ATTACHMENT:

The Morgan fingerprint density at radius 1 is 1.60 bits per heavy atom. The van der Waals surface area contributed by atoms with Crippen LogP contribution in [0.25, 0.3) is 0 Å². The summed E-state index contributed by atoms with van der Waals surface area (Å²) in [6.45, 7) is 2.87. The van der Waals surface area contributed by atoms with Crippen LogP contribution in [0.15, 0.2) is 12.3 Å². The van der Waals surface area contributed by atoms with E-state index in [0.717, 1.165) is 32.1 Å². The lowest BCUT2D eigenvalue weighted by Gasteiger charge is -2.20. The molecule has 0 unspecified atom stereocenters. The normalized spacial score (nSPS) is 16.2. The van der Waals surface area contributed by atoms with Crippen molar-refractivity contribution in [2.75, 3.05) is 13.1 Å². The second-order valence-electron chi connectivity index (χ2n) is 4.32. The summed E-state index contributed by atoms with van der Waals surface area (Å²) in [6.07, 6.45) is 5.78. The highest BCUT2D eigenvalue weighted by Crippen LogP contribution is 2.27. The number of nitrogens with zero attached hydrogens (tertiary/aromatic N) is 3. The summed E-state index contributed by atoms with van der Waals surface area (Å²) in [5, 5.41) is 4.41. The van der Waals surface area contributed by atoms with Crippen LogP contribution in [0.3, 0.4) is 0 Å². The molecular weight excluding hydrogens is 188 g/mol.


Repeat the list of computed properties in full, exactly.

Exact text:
The Morgan fingerprint density at radius 1 is 1.60 bits per heavy atom. The van der Waals surface area contributed by atoms with Crippen LogP contribution in [0.25, 0.3) is 0 Å². The summed E-state index contributed by atoms with van der Waals surface area (Å²) in [6.45, 7) is 2.87. The van der Waals surface area contributed by atoms with Crippen LogP contribution in [0.15, 0.2) is 12.3 Å². The van der Waals surface area contributed by atoms with E-state index in [0.717, 1.165) is 32.1 Å². The lowest BCUT2D eigenvalue weighted by Gasteiger charge is -2.20. The molecule has 0 unspecified atom stereocenters. The normalized spacial score (nSPS) is 16.2. The van der Waals surface area contributed by atoms with Crippen molar-refractivity contribution in [2.75, 3.05) is 13.1 Å². The second-order valence-electron chi connectivity index (χ2n) is 4.32. The summed E-state index contributed by atoms with van der Waals surface area (Å²) in [6.07, 6.45) is 5.78. The highest BCUT2D eigenvalue weighted by Crippen LogP contribution is 2.27. The number of nitrogens with zero attached hydrogens (tertiary/aromatic N) is 3. The summed E-state index contributed by atoms with van der Waals surface area (Å²) in [5, 5.41) is 4.41. The van der Waals surface area contributed by atoms with Crippen LogP contribution in [0.3, 0.4) is 0 Å². The molecular weight excluding hydrogens is 188 g/mol.